Body (Dysmorphia) After Baby

As a caution, the author advises the reader that this piece contains potentially distressing material about body dysmorphia symptoms.


“Well, you look great!”

Those were the words of a very kind sales associate who was fitting me for some new bras. Having two babies in three years had changed quite a few of my measurements, and a few months after I stopped breastfeeding my second child, I found myself lacking a single undergarment that fit me well. Which is why I found myself inside a Soma dressing room, standing in front of a stranger in my ill-fitting bra, getting measured for some new bras. We were making lighthearted conversation about the wonders of the female body, making a vulnerable and inherently awkward moment a little more palatable for me.

I know in my heart that she meant well with that statement and that I should have seen it for what it was: a compliment. But, instead of responding with, “thank you,” I word-vomited a diatribe about how I still had weight to lose, that I was determined to lose the weight, and that I had initiated a step-by-step plan to get rid of the pounds I had gained over the course of three years. This poor sales associate listened to me go on and on, for a good few minutes, about how I felt less-than, un-pretty, heavy, disfigured. Those are hard words to write, but they came out of my mouth quite easily. She held my hand, watched me cry, and somehow managed to bring me back from the mental cliff I was running toward at full speed. I don’t remember all of what I said, but I clearly remember what she said: “Your beauty is neither the number on the scale, nor the size of your body, and I wish you would see yourself the way I see you. You are a new mom who looks gorgeous. Now you just need to feel gorgeous.”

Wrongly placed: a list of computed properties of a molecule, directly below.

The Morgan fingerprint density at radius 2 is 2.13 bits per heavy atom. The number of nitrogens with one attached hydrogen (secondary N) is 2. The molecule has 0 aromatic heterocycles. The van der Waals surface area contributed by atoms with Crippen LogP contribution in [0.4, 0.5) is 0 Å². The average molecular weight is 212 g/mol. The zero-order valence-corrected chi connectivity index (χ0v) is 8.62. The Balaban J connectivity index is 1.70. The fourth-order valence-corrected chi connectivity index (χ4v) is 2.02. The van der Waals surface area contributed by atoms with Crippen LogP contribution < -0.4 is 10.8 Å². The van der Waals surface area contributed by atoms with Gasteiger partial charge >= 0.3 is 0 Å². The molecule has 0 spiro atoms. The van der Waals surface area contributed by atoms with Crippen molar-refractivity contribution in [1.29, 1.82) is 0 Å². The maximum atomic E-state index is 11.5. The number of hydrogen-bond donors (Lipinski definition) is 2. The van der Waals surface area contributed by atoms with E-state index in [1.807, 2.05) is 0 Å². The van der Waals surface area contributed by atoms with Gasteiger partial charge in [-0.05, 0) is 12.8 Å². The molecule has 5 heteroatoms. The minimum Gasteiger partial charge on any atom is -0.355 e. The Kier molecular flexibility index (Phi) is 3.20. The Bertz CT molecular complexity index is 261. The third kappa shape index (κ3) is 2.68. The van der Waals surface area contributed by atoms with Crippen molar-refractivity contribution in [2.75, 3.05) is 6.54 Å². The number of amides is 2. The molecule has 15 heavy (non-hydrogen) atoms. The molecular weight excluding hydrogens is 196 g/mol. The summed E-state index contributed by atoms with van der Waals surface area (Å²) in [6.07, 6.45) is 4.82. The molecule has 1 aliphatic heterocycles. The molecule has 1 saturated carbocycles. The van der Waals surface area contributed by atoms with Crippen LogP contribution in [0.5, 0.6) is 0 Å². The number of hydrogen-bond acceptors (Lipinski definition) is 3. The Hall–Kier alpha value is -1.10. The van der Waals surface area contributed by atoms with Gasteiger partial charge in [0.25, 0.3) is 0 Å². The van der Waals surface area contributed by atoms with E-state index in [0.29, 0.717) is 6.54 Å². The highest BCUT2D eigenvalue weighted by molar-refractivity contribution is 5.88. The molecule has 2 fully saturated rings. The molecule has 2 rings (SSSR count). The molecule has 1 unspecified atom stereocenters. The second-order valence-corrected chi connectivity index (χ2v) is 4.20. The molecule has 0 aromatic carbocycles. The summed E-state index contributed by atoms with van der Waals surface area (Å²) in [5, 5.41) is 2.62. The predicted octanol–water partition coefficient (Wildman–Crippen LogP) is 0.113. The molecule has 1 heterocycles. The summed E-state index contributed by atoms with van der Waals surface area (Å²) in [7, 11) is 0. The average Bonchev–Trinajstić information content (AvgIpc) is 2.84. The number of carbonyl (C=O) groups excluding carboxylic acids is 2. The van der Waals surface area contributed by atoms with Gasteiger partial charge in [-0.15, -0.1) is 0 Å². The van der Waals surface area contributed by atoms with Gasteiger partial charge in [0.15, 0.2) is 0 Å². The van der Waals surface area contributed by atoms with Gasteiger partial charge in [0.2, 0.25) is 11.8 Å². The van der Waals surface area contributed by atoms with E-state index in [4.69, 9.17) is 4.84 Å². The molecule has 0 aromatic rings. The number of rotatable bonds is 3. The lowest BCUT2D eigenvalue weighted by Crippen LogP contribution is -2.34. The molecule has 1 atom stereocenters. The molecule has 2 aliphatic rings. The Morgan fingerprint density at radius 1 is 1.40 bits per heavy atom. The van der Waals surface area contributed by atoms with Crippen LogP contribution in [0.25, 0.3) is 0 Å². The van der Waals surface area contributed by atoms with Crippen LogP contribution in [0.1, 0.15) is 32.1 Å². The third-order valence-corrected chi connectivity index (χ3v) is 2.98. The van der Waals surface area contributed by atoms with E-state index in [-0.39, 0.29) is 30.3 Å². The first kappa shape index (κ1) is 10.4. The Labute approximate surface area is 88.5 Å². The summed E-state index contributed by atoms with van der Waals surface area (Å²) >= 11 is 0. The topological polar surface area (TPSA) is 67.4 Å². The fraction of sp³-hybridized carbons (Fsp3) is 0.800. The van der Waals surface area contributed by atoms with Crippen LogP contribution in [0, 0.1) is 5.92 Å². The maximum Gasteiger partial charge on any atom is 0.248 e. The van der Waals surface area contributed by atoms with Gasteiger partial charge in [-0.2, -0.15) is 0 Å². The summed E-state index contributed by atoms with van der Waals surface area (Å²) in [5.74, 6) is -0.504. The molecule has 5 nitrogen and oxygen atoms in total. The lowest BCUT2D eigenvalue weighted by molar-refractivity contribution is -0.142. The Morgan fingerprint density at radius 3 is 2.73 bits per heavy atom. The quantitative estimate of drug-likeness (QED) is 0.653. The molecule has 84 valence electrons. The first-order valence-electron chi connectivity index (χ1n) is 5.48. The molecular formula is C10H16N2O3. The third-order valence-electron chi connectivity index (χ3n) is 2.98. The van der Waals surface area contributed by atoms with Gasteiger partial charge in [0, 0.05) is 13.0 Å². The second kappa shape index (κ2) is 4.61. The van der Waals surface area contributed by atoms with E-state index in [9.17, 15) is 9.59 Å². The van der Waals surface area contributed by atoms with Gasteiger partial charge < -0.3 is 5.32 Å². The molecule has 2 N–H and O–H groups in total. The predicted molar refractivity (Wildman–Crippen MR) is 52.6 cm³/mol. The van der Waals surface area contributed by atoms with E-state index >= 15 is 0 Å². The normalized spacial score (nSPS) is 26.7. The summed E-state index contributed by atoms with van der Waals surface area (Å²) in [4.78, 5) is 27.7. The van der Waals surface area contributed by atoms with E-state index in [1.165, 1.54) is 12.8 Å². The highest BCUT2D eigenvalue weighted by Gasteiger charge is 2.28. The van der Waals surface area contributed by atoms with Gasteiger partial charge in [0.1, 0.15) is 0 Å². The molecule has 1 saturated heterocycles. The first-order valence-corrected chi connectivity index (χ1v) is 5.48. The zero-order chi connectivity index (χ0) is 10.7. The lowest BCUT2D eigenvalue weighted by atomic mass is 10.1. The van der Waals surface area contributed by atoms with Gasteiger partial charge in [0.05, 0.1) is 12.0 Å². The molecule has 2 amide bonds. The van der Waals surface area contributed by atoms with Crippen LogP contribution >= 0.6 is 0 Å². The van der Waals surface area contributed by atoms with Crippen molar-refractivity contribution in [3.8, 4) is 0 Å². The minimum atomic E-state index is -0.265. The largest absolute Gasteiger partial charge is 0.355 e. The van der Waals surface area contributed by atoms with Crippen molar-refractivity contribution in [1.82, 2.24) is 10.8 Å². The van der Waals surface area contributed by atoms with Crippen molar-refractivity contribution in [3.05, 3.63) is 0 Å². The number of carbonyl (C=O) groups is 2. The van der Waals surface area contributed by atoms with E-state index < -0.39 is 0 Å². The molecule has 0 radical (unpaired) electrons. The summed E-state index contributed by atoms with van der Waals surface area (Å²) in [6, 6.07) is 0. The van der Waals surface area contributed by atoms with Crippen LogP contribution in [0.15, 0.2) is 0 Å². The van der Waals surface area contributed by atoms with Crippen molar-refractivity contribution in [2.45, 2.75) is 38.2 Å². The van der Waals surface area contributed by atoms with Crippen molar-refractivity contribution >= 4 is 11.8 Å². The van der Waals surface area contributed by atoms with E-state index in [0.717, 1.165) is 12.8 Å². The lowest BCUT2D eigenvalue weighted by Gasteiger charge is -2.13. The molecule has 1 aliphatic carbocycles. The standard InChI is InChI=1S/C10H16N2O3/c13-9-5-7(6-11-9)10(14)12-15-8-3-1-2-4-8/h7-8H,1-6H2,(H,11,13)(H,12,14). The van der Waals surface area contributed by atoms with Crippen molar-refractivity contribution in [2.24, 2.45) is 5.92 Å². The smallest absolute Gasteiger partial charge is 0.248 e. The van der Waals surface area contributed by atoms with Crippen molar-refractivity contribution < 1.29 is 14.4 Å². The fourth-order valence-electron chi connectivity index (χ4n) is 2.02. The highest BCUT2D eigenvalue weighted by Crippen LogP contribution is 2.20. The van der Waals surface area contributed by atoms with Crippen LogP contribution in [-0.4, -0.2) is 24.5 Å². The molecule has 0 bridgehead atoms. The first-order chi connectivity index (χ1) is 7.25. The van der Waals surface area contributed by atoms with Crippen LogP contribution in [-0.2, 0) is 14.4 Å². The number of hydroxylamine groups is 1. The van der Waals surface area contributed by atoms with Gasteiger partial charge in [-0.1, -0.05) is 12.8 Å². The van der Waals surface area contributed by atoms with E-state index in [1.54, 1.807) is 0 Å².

Easier said than done. Every day, I am inundated with social media posts from women who show off their postpartum body and look like they have NEVER been pregnant. Side-by-side pictures that are posted perhaps in part to inspire, in part to self-glorify, and/or in part to sell a product. I don’t believe in social media shaming, and I certainly would never put down a person who is doing what they can to better their health. BUT…. 

When did we, as a society, start demanding that women snap their bodies back to normal within weeks of delivery? When did this become normal? When did this become desirable? When did we start thinking this was possible? When did we make this a new benchmark for recently pregnant women to reach?!?!  

Here’s the raw truth about me: I have spent a good chunk of my life being about the same size and weight. At 25, I could still fit into the same pair of jeans I wore in high school. I attribute my body type to the combination of genetics, diet (though my college days were not the healthiest), and doing some sort of physical activity during my teens and 20s. I say this not to shame anyone about their body type, but to provide context for the following statement: 

I suddenly found myself at age 35 teetering on the cusp of having some serious body dysmorphia issues.